Archive for April 2012

The New Kinetics “Contact”

April 29, 2012

Time for some straight-up indie rock a la old Yeah Yeah Yeahs, with a bit of a rockabilly edge. Tracks such as “Riffle Raff” must sound great live, perhaps with an onstage guest like Neko Case.
“Wind Me Up, Hear Me Sing” features Brian singing, and it makes me think of some old Bob Dylan, although his vocals are certainly clearer. “Cha-Cha” focuses on Birdy’s vocals again, and the result is fantastic.
A slower track can be found on “Polly Pocket.” It’s good as well, but the faster tracks are definitely the winners here.

Advertisements

Lux “We Are Not the Same”

April 29, 2012

This is what I’m talking about. When I hear songs such as “The Window” I am reminded that you can have synths and other fun programming, a la Book of Love, without anyone getting hurt. The backing vocals in the chorus are ethereal and can’t help but put a smile on your face.
“Little Cripple” may not have the most politically correct name, but the accompaniment has enough of a gothic edge to it that it makes me want to dance around a room with my hands behind my back.
If you want something more trance-like, “Cachexia” is more than a cereal served at Coachella. This one could end up on a movie soundtrack. I think of Cocteau Twins when I hear “1000 Airwaves,” specifically “Cherry Coloured Funk.”
The last track is “Blackout” and, after nearly three minutes of silence, really sends you off in a good way. It’s hard to believe this pair has only been collaborating for two years. Hopefully they will stick together for many, many more.

The Very “The Discovery”

April 29, 2012

They seem like really nice people. It reminds me of Run for Cover Lovers and Operation Makeout. The singing is a little off-key, and the instrumentation is all individually good, but when you put it all together, the pieces don’t fit.
The only song I really like is “Humdrum,” which describes the rest of the album. This one is kind of like Bis, but the woman’s voice is less frenetic. Not all the tracks have female vocals, but this isn’t just me being me. The other songs are just lacking.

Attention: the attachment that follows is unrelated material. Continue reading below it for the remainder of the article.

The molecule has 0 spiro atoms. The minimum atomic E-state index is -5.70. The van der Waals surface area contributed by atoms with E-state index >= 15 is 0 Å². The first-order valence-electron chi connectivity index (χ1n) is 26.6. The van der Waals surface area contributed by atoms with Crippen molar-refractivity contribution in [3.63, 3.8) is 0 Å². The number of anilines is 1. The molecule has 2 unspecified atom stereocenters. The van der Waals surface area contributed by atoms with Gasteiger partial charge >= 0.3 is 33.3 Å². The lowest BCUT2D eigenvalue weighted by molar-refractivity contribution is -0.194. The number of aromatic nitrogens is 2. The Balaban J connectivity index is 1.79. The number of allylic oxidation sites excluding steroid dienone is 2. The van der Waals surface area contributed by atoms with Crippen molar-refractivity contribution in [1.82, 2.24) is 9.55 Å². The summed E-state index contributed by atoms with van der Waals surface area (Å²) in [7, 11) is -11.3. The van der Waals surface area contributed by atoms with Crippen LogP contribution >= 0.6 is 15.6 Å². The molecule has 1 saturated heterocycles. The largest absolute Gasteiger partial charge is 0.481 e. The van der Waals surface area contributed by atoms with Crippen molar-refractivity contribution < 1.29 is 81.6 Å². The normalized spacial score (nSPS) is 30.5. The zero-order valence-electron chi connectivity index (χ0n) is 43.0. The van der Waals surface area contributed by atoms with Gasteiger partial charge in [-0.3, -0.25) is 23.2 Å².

Transitshop “Five Thousand”

April 29, 2012

Standard power-pop fare that will appease fans of the Gin Blossoms. The melody is a little flat on tracks such as “Life Goes On,” but the harmonizing and guitar make up for it.
“Pick Me” reminds me of the Icicles, only with a dude singing. And you get an interesting mix on “Come Through.” The guitar is similar to some old Cure stuff, but the rest sounds more like Three Doors Down.
After reviewing the Ed Hines Band, I never thought I would hear something like that again. But then I heard “Collective.” It’s a bit uneven in the chorus, but it’s not really that bad.
The other track with the mid-’90s jangle you’re looking for is “No Direction,” although the vocals are very abrupt and mixed too high for no reason. The next effort could be good, but a bit is left to be desired on “Five Thousand.”

Ceu “Caravana Sereia Bloom”

April 29, 2012

This reminds me of those halcyon days of April March, Stereolab, and Stereo Total. Tracks such as “Falta de Ar” are peppy and easy to digest. Somewhere Beck is smiling and nodding his head.
“Retrovisor” really brings the Stereolab comparisons to light. The organ and vocals are slightly trippy and dark — just what you’re looking for. Not recommended while riding a bicycle in London.
More of a reggae/dancehall sound can be found on “You Won’t Regret It.” The backing vocals really make this one notable. “Baile de Ilusao” is in Portuguese, I think. It has the excitement of a spy thriller.
Spooky synths make “Streets Bloom” sound a bit like Portishead. There are a lot of fun tracks on this record, and you’re not going to go wrong selecting one for your show.

Perfume Genius “Put Your Back N 2 It”

April 29, 2012

Another victory for androgyny on this record. The songs are slow ballads and mostly really short, and sometimes Mike Hadreas (it’s a one-man band) even does a waltz. “Normal Song” by definition isn’t because of the 3/4 time signature but whatever.